In Gratitude for Storms
If you stand still enough, you can hear the creek in the distance.
You can hear cows in the fields beyond the town.
You can hear the wind in the trees and the groan of ancient limbs.
A storm is coming and the air turns cool.
The light grows dim. In the distance, there is thunder.
Things move slowly here, and the storm is a while off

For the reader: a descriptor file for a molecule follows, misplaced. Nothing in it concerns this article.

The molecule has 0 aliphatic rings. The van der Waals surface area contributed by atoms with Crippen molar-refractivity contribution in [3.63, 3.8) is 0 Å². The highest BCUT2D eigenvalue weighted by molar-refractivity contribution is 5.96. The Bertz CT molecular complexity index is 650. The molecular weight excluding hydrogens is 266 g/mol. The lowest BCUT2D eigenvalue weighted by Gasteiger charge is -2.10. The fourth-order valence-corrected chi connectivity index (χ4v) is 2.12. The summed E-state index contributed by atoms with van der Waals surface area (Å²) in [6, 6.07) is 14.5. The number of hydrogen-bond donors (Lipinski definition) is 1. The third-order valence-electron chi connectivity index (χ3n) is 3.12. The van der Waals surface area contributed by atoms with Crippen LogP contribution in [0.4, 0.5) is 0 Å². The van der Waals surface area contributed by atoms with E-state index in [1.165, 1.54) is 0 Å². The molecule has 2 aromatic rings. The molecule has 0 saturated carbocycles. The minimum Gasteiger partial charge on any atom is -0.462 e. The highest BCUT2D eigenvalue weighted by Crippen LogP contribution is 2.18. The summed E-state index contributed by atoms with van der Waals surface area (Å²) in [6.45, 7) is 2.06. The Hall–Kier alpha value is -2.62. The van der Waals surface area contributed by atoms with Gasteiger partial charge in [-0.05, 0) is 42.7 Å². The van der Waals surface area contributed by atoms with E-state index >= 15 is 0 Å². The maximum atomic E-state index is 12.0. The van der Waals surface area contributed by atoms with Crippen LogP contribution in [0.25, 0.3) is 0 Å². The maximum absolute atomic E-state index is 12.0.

but there is no escaping it. Only time enough to find shelter,
time enough to wait and feel the air tingle with approaching electricity.
The birds grow quiet.
The thunder grows more raucous and closer than is likely safe
and still you stand, grateful for the earth’s madness
that drowns out your own.